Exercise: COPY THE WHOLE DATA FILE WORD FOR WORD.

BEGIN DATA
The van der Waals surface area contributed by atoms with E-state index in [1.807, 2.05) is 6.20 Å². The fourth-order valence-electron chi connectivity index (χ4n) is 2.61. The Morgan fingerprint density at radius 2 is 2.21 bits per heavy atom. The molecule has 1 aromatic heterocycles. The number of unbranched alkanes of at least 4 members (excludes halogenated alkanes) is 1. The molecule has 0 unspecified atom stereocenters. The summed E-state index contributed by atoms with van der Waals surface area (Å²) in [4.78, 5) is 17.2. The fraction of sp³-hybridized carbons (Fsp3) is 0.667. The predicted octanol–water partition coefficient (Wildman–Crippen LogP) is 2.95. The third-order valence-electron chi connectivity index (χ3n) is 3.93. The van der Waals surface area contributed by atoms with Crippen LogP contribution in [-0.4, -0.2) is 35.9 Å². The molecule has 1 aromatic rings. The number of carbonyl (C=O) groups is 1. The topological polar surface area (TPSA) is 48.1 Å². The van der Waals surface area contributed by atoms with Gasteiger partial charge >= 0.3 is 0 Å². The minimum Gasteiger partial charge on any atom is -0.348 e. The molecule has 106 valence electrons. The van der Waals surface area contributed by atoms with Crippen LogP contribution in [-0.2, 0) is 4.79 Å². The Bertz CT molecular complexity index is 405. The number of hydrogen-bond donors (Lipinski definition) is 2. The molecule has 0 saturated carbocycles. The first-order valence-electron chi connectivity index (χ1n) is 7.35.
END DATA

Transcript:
The van der Waals surface area contributed by atoms with E-state index in [1.807, 2.05) is 6.20 Å². The fourth-order valence-electron chi connectivity index (χ4n) is 2.61. The Morgan fingerprint density at radius 2 is 2.21 bits per heavy atom. The molecule has 1 aromatic heterocycles. The number of unbranched alkanes of at least 4 members (excludes halogenated alkanes) is 1. The molecule has 0 unspecified atom stereocenters. The summed E-state index contributed by atoms with van der Waals surface area (Å²) in [4.78, 5) is 17.2. The fraction of sp³-hybridized carbons (Fsp3) is 0.667. The predicted octanol–water partition coefficient (Wildman–Crippen LogP) is 2.95. The third-order valence-electron chi connectivity index (χ3n) is 3.93. The van der Waals surface area contributed by atoms with Crippen LogP contribution in [-0.4, -0.2) is 35.9 Å². The molecule has 1 aromatic rings. The number of carbonyl (C=O) groups is 1. The topological polar surface area (TPSA) is 48.1 Å². The van der Waals surface area contributed by atoms with Gasteiger partial charge >= 0.3 is 0 Å². The minimum Gasteiger partial charge on any atom is -0.348 e. The molecule has 106 valence electrons. The van der Waals surface area contributed by atoms with Crippen LogP contribution in [-0.2, 0) is 4.79 Å². The Bertz CT molecular complexity index is 405. The number of hydrogen-bond donors (Lipinski definition) is 2. The molecule has 0 saturated carbocycles. The first-order valence-electron chi connectivity index (χ1n) is 7.35.